Andrew Harrer | Bloomberg via Getty Images
James Mattis, U.S. Secretary of Defense, right, and Patrick Shanahan, Deputy Secretary of Defense, wait outside the Pentagon before an event in Washington, D.C., on Thursday, Aug. 9, 2018.
In his resignation letter, Mattis said that disagreements with the president about America’s treatment of both allies and strategic competitors came from beliefs that “are strongly held and informed by over four decades of immersion in these issues.”
Mattis, a revered Marine with a military career spanning four decades, was known for his battlefield prowess and kinship with rank-and-file service members. Before he became Trump’s Defense secretary, the four-star general led the U.S. Central Command, the combatant command responsible for the wars in Iraq and Afghanistan.
In contrast, Shanahan, if confirmed by the Senate, may head the largest federal agency with limited experience in defense and foreign policy.
However, he is by no means the first Trump appointee to take his cues from the business world and apply them to foreign policy.
Trump himself lacked experience in government, and campaigned on running Washington based on the lessons he learned leading the Trump Organization and promoted as a reality show host on “The Apprentice.”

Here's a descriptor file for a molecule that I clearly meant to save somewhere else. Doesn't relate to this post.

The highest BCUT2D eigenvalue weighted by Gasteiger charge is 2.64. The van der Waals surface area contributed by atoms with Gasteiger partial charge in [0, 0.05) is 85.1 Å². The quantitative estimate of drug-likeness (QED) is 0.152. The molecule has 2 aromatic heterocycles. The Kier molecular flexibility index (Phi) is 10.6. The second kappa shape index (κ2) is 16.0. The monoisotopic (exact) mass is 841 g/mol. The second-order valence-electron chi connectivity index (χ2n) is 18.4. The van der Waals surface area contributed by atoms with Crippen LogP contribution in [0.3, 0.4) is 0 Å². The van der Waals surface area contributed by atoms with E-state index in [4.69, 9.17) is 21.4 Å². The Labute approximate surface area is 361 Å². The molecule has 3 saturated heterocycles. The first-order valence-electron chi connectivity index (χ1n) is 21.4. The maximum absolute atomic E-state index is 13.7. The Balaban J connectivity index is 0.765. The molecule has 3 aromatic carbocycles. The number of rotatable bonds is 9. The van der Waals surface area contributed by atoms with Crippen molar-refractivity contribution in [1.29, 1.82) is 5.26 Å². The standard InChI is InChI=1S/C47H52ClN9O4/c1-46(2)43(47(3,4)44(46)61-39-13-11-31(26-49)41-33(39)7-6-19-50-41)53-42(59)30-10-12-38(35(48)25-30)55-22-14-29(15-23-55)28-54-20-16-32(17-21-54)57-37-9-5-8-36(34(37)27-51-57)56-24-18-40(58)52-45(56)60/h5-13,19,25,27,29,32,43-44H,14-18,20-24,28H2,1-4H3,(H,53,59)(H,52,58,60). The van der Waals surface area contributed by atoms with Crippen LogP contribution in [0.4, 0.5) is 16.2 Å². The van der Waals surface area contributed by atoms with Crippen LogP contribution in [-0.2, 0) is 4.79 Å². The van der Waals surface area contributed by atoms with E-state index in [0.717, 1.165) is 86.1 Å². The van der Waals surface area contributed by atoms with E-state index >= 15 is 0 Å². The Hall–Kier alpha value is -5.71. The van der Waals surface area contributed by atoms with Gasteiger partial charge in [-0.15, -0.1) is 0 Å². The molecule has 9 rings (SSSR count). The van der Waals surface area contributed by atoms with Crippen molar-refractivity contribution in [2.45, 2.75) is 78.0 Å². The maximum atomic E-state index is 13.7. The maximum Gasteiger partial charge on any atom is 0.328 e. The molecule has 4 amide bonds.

Trump’s first secretary of State, Rex Tillerson, entered the public sector after serving as CEO of Exxon Mobil. But despite Tillerson’s efforts to streamline the State Department, Trump pushed him out and would later say he was “dumb as a rock and I couldn’t get rid of him fast enough.”
And yet, Shanahan’s entrance into the Pentagon comes at a particularly tumultuous time.
The unpredictable Trump administration has pulled the United States back from global commitments and pushed forward on ambitious projects like the denuclearization of North Korea, a U.S. troop drawdown in the Middle East, a growing military footprint on the southwest border with Mexico and heightened tensions with Iran and Venezuela.
contributed to this report.